For fans of Christina Lauren and Lauren Layne comes a delightfully sassy and sexy romance about a campaign manager who reluctantly works with the local Lothario to help revamp his image for the upcoming mayoral elections, only to discover that he’s hiding something that can turn both their lives upside down.

What’s a campaign manager’s worst nightmare? A smooth-talking charmer who’s never met a scandal that he didn’t like.

When Emmanuelle Peroni’s father—and mayor of her town—asks her to help rehab Cooper Endicott’s image, she’s horrified. Cooper drives her crazy in every way possible. But he’s also her father’s protégé, and she can’t say no to him without him finding out the reason why: Cooper and her have a messy past. So Emmanuelle reluctantly launches her father’s grand plan to get this Casanova someone to settle down with and help him lose his lothario reputation.

Cooper Endicott wanted to run for Mayor, but he never wanted the drama that went with it. Now that he’s on the political hamster wheel, the other candidates are digging up everything from his past. Even though he’s doing all the right things, his colorful love life is the sticking point for many of the conservative voters. He wants to win, badly, and he knows that if he wants any chance of getting a vote from the female population, he needs to change his image. The only problem? He might just be falling in love with the one person he promised not to pursue: the Mayor’s off-limits daughter.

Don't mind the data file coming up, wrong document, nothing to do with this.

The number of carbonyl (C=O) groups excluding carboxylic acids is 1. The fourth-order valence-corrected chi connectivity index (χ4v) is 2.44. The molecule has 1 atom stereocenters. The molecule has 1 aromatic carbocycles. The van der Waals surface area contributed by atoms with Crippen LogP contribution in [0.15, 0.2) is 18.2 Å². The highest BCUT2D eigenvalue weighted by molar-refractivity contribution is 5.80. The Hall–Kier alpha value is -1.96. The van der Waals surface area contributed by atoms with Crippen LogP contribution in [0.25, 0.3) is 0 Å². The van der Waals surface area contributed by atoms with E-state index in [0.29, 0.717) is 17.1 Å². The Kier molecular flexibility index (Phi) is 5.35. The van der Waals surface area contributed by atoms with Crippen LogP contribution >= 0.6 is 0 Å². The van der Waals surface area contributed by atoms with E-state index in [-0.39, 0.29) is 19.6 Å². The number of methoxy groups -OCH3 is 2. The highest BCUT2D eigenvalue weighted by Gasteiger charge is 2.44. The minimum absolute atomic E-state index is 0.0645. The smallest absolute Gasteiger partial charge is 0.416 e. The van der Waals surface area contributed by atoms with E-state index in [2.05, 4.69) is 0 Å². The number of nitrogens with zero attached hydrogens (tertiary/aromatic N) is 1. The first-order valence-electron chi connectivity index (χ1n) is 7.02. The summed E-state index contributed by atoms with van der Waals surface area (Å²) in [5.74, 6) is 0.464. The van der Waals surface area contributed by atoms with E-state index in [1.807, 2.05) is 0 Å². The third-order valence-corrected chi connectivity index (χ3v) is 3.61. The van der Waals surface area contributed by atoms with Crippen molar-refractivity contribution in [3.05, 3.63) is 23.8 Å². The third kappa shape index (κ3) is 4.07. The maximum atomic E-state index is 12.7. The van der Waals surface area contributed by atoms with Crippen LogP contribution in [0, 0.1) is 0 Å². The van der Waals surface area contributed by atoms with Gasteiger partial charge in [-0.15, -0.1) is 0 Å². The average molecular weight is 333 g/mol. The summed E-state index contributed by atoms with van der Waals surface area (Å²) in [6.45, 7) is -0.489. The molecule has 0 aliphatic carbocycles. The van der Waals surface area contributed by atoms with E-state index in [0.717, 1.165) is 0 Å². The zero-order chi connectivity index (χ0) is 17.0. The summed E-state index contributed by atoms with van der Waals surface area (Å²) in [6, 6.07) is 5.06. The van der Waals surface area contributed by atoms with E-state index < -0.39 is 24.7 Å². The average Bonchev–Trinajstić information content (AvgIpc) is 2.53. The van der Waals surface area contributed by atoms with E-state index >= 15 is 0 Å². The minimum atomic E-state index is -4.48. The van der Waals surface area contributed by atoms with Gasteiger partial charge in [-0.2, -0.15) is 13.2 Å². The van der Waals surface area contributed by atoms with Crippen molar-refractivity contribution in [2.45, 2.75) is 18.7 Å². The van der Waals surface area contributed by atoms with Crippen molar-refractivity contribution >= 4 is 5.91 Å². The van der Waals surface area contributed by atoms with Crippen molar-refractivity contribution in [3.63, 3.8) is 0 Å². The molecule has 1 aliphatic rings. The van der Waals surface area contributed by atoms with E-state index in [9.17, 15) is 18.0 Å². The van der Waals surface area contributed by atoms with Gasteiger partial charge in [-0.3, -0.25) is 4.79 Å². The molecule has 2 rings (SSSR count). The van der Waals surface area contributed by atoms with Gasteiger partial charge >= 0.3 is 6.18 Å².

A perfect blend of humor and heart, On the Corner of Love and Hate is the first in a new series from USA TODAY bestselling author Nina Bocci.

three-half-stars

About Nina Bocci

Nina Bocci is a USA Today bestselling novelist that loves reading and writing about swoony, relatable heroes and smart, witty heroines. If it’s set in a small town, even better. If you’re looking for the shiniest lipgloss, poke her on Twitter or Facebook to ask!